Midwifery was widely celebrated in 2008--worldwide, and in countries' own special ways: this round-up concludes the reports from ICM members or local news sources on the International Day of the Midwife, and adds news of some additional activities.

Position:International Confederation of Midwives
 
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Jamaica

The Jamaica Midwives Association took the opportunity of the International Day of the Midwife on May 5 to honour four surviving founding members of the association. At a reception in Kingston, past president Gwendolyn Omphroy-Spencer, Barbara Patterson, Ena Wanliss and Pearlyn Raglan were recognised for their significant contribution to sate motherhood in the island.

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The current President, Carmen Walker Sutherland described these midwives as having 'made an indelible mark on a profession, which is very important to Jamaica'. They had worked towards achieving Millennium Development Goal #5, which requires countries to reduce the maternal mortality ratio by 75% (at present, Jamaica has 95 deaths per 100,000 live births).

The Mayor of Kingston, Councillor Desmond McKenzie, was the guest speaker at the tribute, which was attended by about 80 people.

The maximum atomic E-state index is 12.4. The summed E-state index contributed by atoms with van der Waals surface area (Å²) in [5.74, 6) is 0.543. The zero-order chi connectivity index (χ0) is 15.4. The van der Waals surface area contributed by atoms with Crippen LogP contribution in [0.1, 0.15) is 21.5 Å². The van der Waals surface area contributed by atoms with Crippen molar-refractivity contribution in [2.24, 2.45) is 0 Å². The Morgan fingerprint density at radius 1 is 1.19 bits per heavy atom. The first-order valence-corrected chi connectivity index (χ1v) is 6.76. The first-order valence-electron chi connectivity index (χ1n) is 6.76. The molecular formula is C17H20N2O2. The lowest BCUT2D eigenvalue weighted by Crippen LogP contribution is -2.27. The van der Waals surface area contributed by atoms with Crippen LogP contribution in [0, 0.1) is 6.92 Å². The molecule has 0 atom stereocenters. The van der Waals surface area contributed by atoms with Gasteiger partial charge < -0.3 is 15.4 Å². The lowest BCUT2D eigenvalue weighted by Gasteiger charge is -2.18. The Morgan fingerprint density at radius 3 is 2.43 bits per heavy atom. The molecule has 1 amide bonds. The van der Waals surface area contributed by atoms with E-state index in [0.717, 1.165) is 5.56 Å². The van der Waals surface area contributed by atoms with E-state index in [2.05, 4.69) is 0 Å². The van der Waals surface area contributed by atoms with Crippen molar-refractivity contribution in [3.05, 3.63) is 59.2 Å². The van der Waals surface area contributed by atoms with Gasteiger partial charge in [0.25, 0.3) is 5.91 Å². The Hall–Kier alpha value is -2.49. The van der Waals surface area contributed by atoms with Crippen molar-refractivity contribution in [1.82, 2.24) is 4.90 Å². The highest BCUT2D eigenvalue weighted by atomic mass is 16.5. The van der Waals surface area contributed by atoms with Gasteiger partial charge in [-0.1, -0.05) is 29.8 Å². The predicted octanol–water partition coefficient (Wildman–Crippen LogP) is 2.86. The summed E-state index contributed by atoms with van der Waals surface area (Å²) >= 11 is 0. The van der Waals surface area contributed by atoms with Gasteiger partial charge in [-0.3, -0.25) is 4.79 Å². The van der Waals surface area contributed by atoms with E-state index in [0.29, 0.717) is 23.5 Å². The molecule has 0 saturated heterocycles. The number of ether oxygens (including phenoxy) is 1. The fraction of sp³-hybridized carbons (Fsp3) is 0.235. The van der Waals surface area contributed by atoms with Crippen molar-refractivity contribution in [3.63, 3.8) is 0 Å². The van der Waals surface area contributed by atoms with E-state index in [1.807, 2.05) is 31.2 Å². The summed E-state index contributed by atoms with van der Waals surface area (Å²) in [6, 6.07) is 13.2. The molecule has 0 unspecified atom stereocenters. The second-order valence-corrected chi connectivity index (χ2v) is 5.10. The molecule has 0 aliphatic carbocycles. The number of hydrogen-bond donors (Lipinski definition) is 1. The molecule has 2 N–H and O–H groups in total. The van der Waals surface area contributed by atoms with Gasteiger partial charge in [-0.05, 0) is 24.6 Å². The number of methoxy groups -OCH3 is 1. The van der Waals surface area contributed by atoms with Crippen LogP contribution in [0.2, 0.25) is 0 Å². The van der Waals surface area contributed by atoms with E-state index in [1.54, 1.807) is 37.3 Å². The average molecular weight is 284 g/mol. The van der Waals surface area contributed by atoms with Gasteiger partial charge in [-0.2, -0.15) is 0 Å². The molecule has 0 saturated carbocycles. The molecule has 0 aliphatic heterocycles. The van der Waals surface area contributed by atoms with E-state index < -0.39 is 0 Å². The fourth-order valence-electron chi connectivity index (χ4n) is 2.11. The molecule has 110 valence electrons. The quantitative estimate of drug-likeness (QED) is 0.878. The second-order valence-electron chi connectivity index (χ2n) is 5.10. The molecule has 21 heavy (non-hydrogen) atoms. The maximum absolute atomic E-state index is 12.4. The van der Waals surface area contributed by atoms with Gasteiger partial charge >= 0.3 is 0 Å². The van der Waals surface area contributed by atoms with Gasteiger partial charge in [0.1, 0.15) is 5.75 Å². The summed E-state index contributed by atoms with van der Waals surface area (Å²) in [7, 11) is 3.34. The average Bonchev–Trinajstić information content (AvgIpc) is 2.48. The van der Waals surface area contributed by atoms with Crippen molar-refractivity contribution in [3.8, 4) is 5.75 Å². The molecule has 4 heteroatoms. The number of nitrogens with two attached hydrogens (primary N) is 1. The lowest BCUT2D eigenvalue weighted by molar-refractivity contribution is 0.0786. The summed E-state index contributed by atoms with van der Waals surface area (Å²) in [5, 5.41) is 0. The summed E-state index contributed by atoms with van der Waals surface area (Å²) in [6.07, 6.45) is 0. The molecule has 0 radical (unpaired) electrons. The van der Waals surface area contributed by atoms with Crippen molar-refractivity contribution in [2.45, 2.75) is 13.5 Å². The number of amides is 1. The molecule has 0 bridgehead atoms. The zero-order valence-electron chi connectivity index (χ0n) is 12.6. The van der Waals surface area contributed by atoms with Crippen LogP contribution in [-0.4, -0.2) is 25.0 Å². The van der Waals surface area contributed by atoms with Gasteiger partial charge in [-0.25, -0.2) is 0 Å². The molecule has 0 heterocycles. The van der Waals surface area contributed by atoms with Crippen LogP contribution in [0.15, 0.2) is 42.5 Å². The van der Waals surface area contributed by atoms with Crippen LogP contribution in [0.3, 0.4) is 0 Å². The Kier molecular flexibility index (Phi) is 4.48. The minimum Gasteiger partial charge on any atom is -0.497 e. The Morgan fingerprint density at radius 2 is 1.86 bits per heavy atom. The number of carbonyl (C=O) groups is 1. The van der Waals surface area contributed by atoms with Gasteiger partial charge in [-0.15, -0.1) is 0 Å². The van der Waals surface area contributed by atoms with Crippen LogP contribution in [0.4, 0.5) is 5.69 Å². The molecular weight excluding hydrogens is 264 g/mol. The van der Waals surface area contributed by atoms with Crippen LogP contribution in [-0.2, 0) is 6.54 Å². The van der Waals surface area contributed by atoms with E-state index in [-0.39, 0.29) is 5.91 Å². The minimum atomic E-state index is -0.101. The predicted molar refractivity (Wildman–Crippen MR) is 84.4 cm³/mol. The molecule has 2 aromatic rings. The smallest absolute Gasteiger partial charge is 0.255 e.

The Jamaica Midwives Association was formed on June 30, 1960, at the Victoria Jubilee Hospital and presently has some 300 members.

Jamaica Information Service www.jis.gov.jm 6 May 2008.

Malta

In its message to the public on the International Day of the Midwife, the Malta Union of Midwives and Nurses (MUMN) said that midwifery care for women and their babies is an investment in family and community that promotes healthy growth and well-being for both present and future generations.

The MUMN's statement went on to emphasise that the role of midwives is far more than being hospital based, and suggested that midwifery practice should be based in primary health care. "Midwifery care is unique in ... giving new parents the physical well-being, confidence and self-esteem that arise from a positive birth experience, through breastfeeding support and nutritional education, through assistance with family planning and spacing, and through encouragement of women's knowledge of their own bodies," the MUMN further said.

Maltese news website www.di-ve.com 5 May 2008.

New Zealand

Members of the New Zealand College of Midwives marked the International Day with diverse local activities:

Members gathered at the Ata Rangi Unit in Hastings for afternoon tea, where midwives and support staff celebrated their complementary roles together.

In Auckland, the 5 May opening of the new home to Auckland Region's NZCOM rooms and Midwifery Resource Centre was blessed with brilliant sunshine! He Kamata Oranga's moving powhiri was followed by a speech from Steve Chadwick...

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